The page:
National project promoting lobstermen safety lands in Southport, Boothbay Harbor

National Institute for Safety and Health promoting lobstermen wearing lifejackets
Fri, 05/03/2019 - 8:00am

There is a lot more to Cooperstown, New York than the Baseball Hall of Fame. It’s also home to the Northeast Center for Occupational Health and Safety which is conducting a nationwide safety program geared toward safety for lobstermen.

The center began sponsoring “Lifejackets for Lobstermen” three years ago. A study showed man-overboard incidents  in the lobster industry accounted for an inordinately high number of fatalities and injuries. “Most of these incidents involved a lobsterman not wearing a lifejacket,” said NCOHS research scientist Erin Lally. “A survey showed most lobstermen didn’t wear a personal flotation device. So we started interviewing lobstermen in Maine and Massachusetts for feedback on why they weren’t wearing them.”

Research showed fishermen viewed lifejackets as too bulky which restricted movement and had too many buttons and straps which made the devices more vulnerable to dangerous situations. So the center forwarded lobstermen’s recommendations to manufacturers. This resulted in an improved lifejacket model the NCOHS is displaying to Maine and Massachusetts lobstermen.

Lally and fellow research scientist Amanda Roome began visiting Maine and Massachusetts locations in April providing local lobstermen with newly designed lifejackets based on their recommendations. On May 1 and 2, the two researchers brought their “Lifejackets for Lobstermen” van to Southport and Boothbay Harbor hoping to convince local fishermen to sample the new designs.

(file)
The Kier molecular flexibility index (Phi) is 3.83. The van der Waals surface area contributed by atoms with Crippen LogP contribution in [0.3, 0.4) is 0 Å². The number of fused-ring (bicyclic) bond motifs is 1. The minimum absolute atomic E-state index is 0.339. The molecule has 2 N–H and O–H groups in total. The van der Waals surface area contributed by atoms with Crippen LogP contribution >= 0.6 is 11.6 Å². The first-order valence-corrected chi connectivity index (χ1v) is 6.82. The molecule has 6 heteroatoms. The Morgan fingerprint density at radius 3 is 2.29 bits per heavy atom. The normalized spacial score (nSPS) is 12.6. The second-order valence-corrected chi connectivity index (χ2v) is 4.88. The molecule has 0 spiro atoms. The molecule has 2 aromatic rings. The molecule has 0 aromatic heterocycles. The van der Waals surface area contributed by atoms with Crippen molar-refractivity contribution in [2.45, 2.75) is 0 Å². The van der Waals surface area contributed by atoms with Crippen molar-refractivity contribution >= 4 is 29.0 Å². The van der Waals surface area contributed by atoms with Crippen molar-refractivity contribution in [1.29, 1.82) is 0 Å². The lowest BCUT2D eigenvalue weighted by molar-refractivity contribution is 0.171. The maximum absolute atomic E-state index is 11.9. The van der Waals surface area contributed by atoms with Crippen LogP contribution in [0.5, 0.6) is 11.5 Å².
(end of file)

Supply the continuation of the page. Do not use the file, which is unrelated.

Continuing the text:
“They’ve told us lifejackets are super bulky and all the straps and buttons make it harder to work. So these new designs incorporated their feedback and hopefully lobstermen will start using these new lifejackets. In a man-overboard situation, cold water makes it hard to move your arms and legs. If a lobsterman isn’t able to move then the lifejackets would keep them afloat in these situations,” Roome said. 

The project began in 2016. The research scientists usually travel in two vans but only took one to Southport based on limited parking space at Robinson’s Wharf. On May 2, the two were stationed at Fish Pier in Boothbay Harbor, and they plan a third Lincoln County stop on Friday in South Bristol. The tour ends in November.

NCOHS is sponsored by the National Institute for Health and Safety which is part of the Centers for Disease Control.